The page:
Today there is news that Google is close to a settlement involving payment of $22.5 million related to its circumvention of the Apple Safari security settings, which let it monitor the web browsing of users who had blocked such monitoring. This very large payment was caused by a small piece of computer code that planted a "cookie" (a tracking file) on devices using Safari, including iPhones. The reason this computer code ended up involving the FTC (Federal Trade Commission) in the US is that privacy rights are regulated by law, so if a user sets the privacy settings on a browser to deny monitoring, it is illegal to ignore this and monitor anyway. (It ought to be difficult as well, but Safari was not programmed securely enough to stop Google.)
Google has stated that the monitoring has not harmed anyone and that it was not done intentionally. This statement will strike many as odd, because it sounds like the excuse of a driver caught speeding: "I didn’t look at my speedometer, and anyway nobody was harmed." Surely there must be a better (and more ominous, for the consumer) reason for the monitoring, because would they otherwise risk a fine of that size?
A new book by Donald Palmer offers an interesting answer to this question. He looks at different theories of wrongdoing by organizations, and classifies them by whether the wrongdoing is seen as abnormal actions -- done for some benefit and facilitated by slack rules and organizational cultures -- or whether the wrongdoing is seen as an outcome of normal organizational functioning. Of those two types of theories, we are familiar with the theories of abnormal wrongdoing, because it fits our ideas of individuals and organizations calculating the potential costs and benefits of wrongdoing and (if they lack a moral compass) choosing wrongdoing when it benefits them. We are less familiar with theories of wrongdoing as a result of normal organizational functioning, but these theories are interesting because they are likely to explain many kinds of wrongdoing. The idea is that under certain conditions, organizations are likely to commit wrongdoing thoughtlessly and without consideration of benefits – just because their systems lead to such actions.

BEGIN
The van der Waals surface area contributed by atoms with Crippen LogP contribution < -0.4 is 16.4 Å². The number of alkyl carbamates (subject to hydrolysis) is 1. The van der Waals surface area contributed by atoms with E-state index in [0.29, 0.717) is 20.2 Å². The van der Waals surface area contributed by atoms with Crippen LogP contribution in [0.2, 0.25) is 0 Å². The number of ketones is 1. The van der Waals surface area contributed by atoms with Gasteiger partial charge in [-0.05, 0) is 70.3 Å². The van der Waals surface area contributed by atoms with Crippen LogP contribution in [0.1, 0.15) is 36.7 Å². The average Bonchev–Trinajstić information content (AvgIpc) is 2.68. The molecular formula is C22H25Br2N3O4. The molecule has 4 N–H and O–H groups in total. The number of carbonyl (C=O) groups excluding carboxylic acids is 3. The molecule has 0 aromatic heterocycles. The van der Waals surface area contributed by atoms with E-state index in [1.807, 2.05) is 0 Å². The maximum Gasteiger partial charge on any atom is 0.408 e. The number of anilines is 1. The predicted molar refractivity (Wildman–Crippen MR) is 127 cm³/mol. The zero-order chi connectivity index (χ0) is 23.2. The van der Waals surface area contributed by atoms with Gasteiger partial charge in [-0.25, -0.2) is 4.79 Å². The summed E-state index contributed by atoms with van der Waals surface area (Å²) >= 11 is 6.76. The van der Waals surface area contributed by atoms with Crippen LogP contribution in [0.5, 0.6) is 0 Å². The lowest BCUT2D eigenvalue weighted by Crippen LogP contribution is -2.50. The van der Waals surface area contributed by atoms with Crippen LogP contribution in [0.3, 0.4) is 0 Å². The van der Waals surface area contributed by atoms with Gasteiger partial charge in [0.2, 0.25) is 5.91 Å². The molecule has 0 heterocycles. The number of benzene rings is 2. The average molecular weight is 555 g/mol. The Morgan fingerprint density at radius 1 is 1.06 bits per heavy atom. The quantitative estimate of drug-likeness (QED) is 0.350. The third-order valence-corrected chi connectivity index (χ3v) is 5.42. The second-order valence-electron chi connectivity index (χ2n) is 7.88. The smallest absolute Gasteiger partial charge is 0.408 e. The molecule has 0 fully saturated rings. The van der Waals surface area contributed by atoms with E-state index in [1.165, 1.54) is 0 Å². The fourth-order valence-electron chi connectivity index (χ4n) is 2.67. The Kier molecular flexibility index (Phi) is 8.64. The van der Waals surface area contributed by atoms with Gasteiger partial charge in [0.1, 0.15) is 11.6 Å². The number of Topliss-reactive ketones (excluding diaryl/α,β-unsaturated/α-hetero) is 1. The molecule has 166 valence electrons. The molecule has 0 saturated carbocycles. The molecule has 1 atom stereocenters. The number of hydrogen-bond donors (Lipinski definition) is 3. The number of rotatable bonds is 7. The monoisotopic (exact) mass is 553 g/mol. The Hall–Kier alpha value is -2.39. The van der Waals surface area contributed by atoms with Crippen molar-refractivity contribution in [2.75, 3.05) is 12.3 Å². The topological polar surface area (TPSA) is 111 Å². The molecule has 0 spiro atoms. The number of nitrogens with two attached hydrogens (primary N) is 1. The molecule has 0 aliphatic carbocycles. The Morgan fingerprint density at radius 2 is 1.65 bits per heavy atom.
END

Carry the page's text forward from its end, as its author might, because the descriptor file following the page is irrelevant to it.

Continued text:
A number of theories on normal organizational wrongdoing exist, and it would be hard for me to do justice to his excellent book in a short post. I can give an example, however: In an earlier post on the Costa Concordia shipwreck, I asked whether there might be a larger problem of safety routines in Costa shipping. The answer was not clear then and still isn't, but Costa ships have been involved in mishaps later, raising new questions about how they are managed. This would be an example of wrongdoing through faulty administrative systems. Organizations are not always organized (!) well enough to handle the technologies and activities that they operate, and in some cases the gaps in organization lead to wrongdoing through organized carelessness. Google may indeed have broken privacy laws simply because no one thought of checking, most likely because those writing the programs were too separated from those who knew the law. In this case (Google says) nobody was harmed, but the same process can produce much more dangerous results in other kinds of organizations.
Angwin, Julia. Google, FTC Near Settlement on Privacy. Wall Street Journal Asia, July 9.
Palmer, Donald. Normal Organizational Wrongdoing: A Critical Analysis of Misconduct in and by Organizations. Oxford University Press.